The fire at Grenfell tower is an example of the classist and racist structures that organise Britain. The victims belong to a long list of austerity’s casualties, to quote Aditya Chakrabortty in the Guardian last week, ‘spectacular examples of social violence, such as Grenfell … usually occur out of public sight. This decade of austerity has been a decade of social violence.’ From austerity-induced suicides attempts numbering 30-40,000, to 15,000 people dying in fuel poverty, and over 10,000 deaths of people declared ‘fit for work’, it is manifest that in order to protect their wealth and power, the politics of the ruling elite have been deeply injurious for the underprivileged.
Oren Ziv visited Grenfell in the days after the fire, creating this photo diary that shows the resilience, anger and grieving in the city; starkly revealing the injustices inflicted upon that community. Ziv is a member of the Activestills collective, whose photographs seek to capture the politics implicit in everyday situations and have been vital in documenting the struggle against Israeli occupation. Activestills: Photography as Protest in Palestine/Israel, collects many of these images.
As a cover-up of the number of victims seems likely, the transmission, circulation and dissemination of images of the charred building, of the protests and of the community, will gain political currency and act as a demand for rights. Activestills’ activist photography was conceived in opposition to the liberal sentiments of documentary photography, their images are agents for transformation, demanding social reform by exposing the economic, social, and political structures and conditions that enabled inequality in the first place.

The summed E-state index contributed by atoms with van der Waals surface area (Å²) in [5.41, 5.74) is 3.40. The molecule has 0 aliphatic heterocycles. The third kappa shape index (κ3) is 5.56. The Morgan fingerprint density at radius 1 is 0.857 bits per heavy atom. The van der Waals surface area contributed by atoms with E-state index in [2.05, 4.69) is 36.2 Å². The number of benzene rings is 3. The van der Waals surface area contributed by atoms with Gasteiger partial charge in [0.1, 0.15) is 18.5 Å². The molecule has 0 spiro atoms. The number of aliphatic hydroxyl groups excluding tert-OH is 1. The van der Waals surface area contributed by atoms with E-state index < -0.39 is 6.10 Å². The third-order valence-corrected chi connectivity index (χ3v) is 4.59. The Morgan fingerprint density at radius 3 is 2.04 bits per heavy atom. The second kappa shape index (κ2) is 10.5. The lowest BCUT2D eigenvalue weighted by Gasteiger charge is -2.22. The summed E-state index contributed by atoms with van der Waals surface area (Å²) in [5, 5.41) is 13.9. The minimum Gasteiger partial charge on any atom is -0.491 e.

For those lucky enough to not realise it before, Grenfell has revealed the deep injustices at play in austerity Britain, beyond that it should also signal the need for a sea-change and a new government that values the lives of all of its people.
Our new book on the disaster, After Grenfell: Violence, Resistance and Response, is out now and includes contributions from Lowkey, Ben Okri, Phil Scraton, Daniel Renwick, Nadine El-Enany, Sarah Keenan, Gracie Mae Bradley and The Radical Housing Network. All author royalties and 10% of Pluto’s profits will go to The Grenfell Foundation.